Due to experimental limitations, over 25% of protein structures possess unresolved fragments. This means that up to a quarter of works in drug discovery, protein interaction etc. may be slowed down, because researchers do not have appropriate tools to model missing parts of protein chains. Currently existing methods are either sophisticated bioinformatical packages (e.g. Modeller ), or over-simplified servers lacking many important capabilities. Moreover, no existing method takes into account the topology of the target (existence of knots , lasso structures  etc.), although the topology may be decisive for the function and properties of the protein .
In this work we present the GapRepairer – the server that fulfills the gap in the spectrum of structure modeling methods. The server, by its attractive and intuitive interface, offers the power of Modeller homology modeling even to unexperienced users. Moreover, both template selection and final model validation enable detection and analysis of knot and lassos.
To submit the structure for repair, it is enough to enter its pdb code, or upload the (gapped) file with atom coordinates (pdb file) along with appropriate protein sequence in fasta format. The gaps are identified automatically, as well as the appropriate templates for homology modeling. To reduce disagreement between various templates, only those with entanglement compliant with the best homologue are kept. The best predicted models are shown superimposed using JSmol presentation (Fig. 1). This allows for visual inspection of obtained models using standard JSmol options (rotate, zoom, etc.). For the proposed models complex topological analysis is also conducted. In particular, both knot/slipknot matrices  and lasso presence  are computed and presented.
Apart from topological filters, the GapRepairer server has additional features, unique among web-servers. The modeling is done with as few restrictions on possible targets as possible, e.g. gap count, and length, are limited only by template availability, while in most servers only one gap can be modeled. Furthermore, users can easily mix obtained models by choosing different gap fillings from different models. Moreover, while to date only one chain can be repaired at a time, to avoid clashes users can choose to take into consideration other chains present in the file. The calculated models are sorted according to their homology assessment (dope potential), which is also presented as a plot in a separate tab. Users can also analyze the templates and the alignment in respective tabs.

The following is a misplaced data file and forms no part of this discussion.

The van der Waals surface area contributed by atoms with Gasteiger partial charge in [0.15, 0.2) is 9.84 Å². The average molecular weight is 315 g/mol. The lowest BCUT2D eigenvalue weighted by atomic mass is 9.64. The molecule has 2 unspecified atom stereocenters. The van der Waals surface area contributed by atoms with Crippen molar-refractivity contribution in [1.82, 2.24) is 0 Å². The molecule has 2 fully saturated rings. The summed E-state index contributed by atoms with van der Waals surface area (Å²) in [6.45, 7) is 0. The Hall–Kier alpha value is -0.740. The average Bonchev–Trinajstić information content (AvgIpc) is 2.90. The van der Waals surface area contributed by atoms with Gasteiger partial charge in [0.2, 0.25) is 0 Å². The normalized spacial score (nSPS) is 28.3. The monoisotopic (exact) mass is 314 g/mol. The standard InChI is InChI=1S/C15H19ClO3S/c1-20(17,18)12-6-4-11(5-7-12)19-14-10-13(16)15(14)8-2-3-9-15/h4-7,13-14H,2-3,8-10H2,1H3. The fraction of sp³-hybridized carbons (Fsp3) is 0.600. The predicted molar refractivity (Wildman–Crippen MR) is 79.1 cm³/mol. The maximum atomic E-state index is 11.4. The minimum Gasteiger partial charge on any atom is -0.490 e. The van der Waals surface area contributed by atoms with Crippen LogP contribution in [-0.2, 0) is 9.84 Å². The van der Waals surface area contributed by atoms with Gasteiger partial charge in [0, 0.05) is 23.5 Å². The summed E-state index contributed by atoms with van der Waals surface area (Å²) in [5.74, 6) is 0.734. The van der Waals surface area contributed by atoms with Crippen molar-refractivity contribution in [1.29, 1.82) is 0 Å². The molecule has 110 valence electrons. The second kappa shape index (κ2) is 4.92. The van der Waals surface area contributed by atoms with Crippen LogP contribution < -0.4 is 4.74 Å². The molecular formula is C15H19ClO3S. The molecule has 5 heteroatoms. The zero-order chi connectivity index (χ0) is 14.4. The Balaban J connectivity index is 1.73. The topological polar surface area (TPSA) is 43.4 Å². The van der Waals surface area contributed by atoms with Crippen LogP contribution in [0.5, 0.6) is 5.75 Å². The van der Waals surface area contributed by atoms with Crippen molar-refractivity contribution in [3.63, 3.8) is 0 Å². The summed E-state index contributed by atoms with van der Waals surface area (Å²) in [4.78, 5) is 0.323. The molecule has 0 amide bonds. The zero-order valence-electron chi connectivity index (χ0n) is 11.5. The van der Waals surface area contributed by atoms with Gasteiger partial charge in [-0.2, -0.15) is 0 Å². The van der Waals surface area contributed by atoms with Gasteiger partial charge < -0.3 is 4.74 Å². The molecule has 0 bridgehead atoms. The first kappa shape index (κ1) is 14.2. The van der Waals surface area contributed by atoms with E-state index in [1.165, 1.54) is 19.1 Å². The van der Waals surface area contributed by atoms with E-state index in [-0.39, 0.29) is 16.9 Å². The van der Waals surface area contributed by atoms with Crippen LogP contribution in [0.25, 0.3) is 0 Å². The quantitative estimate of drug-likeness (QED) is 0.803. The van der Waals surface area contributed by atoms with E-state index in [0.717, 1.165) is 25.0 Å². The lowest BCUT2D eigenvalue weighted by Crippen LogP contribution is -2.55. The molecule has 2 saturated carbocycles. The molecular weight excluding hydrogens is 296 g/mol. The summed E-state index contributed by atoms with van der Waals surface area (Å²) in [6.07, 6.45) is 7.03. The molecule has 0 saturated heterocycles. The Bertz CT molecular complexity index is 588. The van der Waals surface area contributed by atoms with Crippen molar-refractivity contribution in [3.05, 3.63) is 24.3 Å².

As using Modeller requires license from every user, when this license is missing GapRepairer prepares downloadable files (which include both cleaned template files and filled-out python script), which allow users to easily run the modeling on their own machine after obtaining Modeller license.
For more advanced users, the GapRepairer server offers many adjustable options. In particular, users can include or exclude chosen structures, change cutoff e-value for template search, decide on alignment building or perform homology search across the structural (not sequential) homology database (DALI ), which is a novel feature. The server may also be invoked from the command line, which may be used in automated gap filling for large set of proteins, e.g. during the CASP competition.
To test the performance of the server, GapRepairer was compared with standard methods for loop modeling ( Rosetta , CABS ), achieving comparable, or even better results. The topology of modeled structures was also checked in a blind test – over 98% of repaired structures were modeled with proper topology. Therefore, the GapRepairer was successfully used to repair incomplete structures found in topological protein databases KnotProt and LassoProt [2,3]. The results form a unique database at the server webpage (where currently over 120 proteins can be found, with this number still growing). We strive to repair and share as many of the chains deposited as artifacts in topological databases (like KnotProt), as possible.
Most of similar servers use de novo modeling, starting from the sequence only (e.g. I-Tasser , Swiss-Model , HHPred  etc.). As a result, the details of resolved parts are not taken into account and the whole calculation lasts much longer. The servers devoted only to loop modeling (e.g. ArchPred ) model only one loop, giving users no sufficient freedom to adjust parameters, and do not check the topology (knots or lasso) of predicted models. In particular, no server known to us allows to search through structural (not sequential) homologs database.
Because of its intuitiveness and versatility, the server will be useful for broad spectrum of researchers. The server is currently used by many groups.